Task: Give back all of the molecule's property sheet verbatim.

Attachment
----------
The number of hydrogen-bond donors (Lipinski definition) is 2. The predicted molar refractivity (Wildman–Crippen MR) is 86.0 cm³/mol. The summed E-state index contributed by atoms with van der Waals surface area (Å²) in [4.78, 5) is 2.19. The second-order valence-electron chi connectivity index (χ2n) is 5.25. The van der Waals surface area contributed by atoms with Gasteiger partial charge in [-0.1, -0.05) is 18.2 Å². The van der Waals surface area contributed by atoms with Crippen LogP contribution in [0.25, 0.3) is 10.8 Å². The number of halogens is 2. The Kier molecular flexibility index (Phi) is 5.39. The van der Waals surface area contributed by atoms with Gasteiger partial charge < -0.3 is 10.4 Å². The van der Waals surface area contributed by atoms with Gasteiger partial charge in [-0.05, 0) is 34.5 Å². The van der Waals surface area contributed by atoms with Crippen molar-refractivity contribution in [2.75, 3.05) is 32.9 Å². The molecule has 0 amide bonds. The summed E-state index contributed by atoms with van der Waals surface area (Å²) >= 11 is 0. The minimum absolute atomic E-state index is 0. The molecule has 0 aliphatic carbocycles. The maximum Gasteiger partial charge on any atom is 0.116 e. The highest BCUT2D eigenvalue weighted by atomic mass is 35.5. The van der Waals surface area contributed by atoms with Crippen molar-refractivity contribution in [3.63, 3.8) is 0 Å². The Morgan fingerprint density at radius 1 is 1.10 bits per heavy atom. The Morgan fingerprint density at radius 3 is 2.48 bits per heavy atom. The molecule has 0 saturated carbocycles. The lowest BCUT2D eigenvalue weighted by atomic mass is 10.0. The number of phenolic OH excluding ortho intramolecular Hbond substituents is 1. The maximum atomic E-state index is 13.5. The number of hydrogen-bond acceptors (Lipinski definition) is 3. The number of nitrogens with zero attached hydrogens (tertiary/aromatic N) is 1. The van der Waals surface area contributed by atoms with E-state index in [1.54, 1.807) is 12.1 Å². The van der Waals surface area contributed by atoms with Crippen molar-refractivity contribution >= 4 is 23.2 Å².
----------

The number of hydrogen-bond donors (Lipinski definition) is 2. The predicted molar refractivity (Wildman–Crippen MR) is 86.0 cm³/mol. The summed E-state index contributed by atoms with van der Waals surface area (Å²) in [4.78, 5) is 2.19. The second-order valence-electron chi connectivity index (χ2n) is 5.25. The van der Waals surface area contributed by atoms with Gasteiger partial charge in [-0.1, -0.05) is 18.2 Å². The van der Waals surface area contributed by atoms with Crippen LogP contribution in [0.25, 0.3) is 10.8 Å². The number of halogens is 2. The Kier molecular flexibility index (Phi) is 5.39. The van der Waals surface area contributed by atoms with Gasteiger partial charge < -0.3 is 10.4 Å². The van der Waals surface area contributed by atoms with Gasteiger partial charge in [-0.05, 0) is 34.5 Å². The van der Waals surface area contributed by atoms with Crippen molar-refractivity contribution in [2.75, 3.05) is 32.9 Å². The molecule has 0 amide bonds. The summed E-state index contributed by atoms with van der Waals surface area (Å²) >= 11 is 0. The minimum absolute atomic E-state index is 0. The molecule has 0 aliphatic carbocycles. The maximum Gasteiger partial charge on any atom is 0.116 e. The highest BCUT2D eigenvalue weighted by atomic mass is 35.5. The van der Waals surface area contributed by atoms with Crippen molar-refractivity contribution in [3.63, 3.8) is 0 Å². The Morgan fingerprint density at radius 1 is 1.10 bits per heavy atom. The Morgan fingerprint density at radius 3 is 2.48 bits per heavy atom. The molecule has 0 saturated carbocycles. The lowest BCUT2D eigenvalue weighted by atomic mass is 10.0. The number of phenolic OH excluding ortho intramolecular Hbond substituents is 1. The maximum atomic E-state index is 13.5. The number of hydrogen-bond acceptors (Lipinski definition) is 3. The number of nitrogens with zero attached hydrogens (tertiary/aromatic N) is 1. The van der Waals surface area contributed by atoms with E-state index in [1.54, 1.807) is 12.1 Å². The van der Waals surface area contributed by atoms with Crippen molar-refractivity contribution >= 4 is 23.2 Å².